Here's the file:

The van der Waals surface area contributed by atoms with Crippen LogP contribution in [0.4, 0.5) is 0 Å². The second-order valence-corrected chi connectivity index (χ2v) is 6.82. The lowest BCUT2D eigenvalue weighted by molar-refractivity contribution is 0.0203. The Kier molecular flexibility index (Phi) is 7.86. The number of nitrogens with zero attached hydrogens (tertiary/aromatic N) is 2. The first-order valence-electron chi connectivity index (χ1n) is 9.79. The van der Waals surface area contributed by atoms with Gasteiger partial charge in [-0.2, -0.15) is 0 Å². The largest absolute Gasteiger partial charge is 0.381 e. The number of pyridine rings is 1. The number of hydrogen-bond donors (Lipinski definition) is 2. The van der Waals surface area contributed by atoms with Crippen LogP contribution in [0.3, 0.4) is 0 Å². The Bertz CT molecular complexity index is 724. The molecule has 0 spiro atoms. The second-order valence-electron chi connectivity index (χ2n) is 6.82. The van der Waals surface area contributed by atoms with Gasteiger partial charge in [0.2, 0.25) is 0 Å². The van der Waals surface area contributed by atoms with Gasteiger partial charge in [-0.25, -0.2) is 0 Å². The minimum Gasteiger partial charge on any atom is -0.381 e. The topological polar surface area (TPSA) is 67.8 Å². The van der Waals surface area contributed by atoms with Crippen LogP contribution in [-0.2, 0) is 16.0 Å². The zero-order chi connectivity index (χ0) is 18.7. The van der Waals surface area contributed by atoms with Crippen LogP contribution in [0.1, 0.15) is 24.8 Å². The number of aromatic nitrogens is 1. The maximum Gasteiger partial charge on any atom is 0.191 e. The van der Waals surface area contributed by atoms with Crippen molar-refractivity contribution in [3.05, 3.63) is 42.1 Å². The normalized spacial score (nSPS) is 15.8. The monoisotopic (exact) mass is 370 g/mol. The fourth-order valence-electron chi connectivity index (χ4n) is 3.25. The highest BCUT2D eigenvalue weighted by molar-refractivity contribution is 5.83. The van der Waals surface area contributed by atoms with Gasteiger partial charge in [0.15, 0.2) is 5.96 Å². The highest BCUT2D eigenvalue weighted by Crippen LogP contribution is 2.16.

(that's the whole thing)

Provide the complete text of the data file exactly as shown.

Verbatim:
The van der Waals surface area contributed by atoms with Crippen LogP contribution in [0.4, 0.5) is 0 Å². The second-order valence-corrected chi connectivity index (χ2v) is 6.82. The lowest BCUT2D eigenvalue weighted by molar-refractivity contribution is 0.0203. The Kier molecular flexibility index (Phi) is 7.86. The number of nitrogens with zero attached hydrogens (tertiary/aromatic N) is 2. The first-order valence-electron chi connectivity index (χ1n) is 9.79. The van der Waals surface area contributed by atoms with Gasteiger partial charge in [-0.2, -0.15) is 0 Å². The largest absolute Gasteiger partial charge is 0.381 e. The number of pyridine rings is 1. The number of hydrogen-bond donors (Lipinski definition) is 2. The van der Waals surface area contributed by atoms with Crippen LogP contribution in [0.3, 0.4) is 0 Å². The Bertz CT molecular complexity index is 724. The molecule has 0 spiro atoms. The second-order valence-electron chi connectivity index (χ2n) is 6.82. The van der Waals surface area contributed by atoms with Gasteiger partial charge in [0.2, 0.25) is 0 Å². The van der Waals surface area contributed by atoms with Gasteiger partial charge in [-0.25, -0.2) is 0 Å². The minimum Gasteiger partial charge on any atom is -0.381 e. The topological polar surface area (TPSA) is 67.8 Å². The van der Waals surface area contributed by atoms with Crippen LogP contribution in [-0.2, 0) is 16.0 Å². The zero-order chi connectivity index (χ0) is 18.7. The van der Waals surface area contributed by atoms with Crippen LogP contribution in [0.1, 0.15) is 24.8 Å². The number of aromatic nitrogens is 1. The maximum Gasteiger partial charge on any atom is 0.191 e. The van der Waals surface area contributed by atoms with Crippen molar-refractivity contribution in [3.05, 3.63) is 42.1 Å². The normalized spacial score (nSPS) is 15.8. The monoisotopic (exact) mass is 370 g/mol. The fourth-order valence-electron chi connectivity index (χ4n) is 3.25. The highest BCUT2D eigenvalue weighted by molar-refractivity contribution is 5.83. The van der Waals surface area contributed by atoms with Gasteiger partial charge in [0.15, 0.2) is 5.96 Å². The highest BCUT2D eigenvalue weighted by Crippen LogP contribution is 2.16.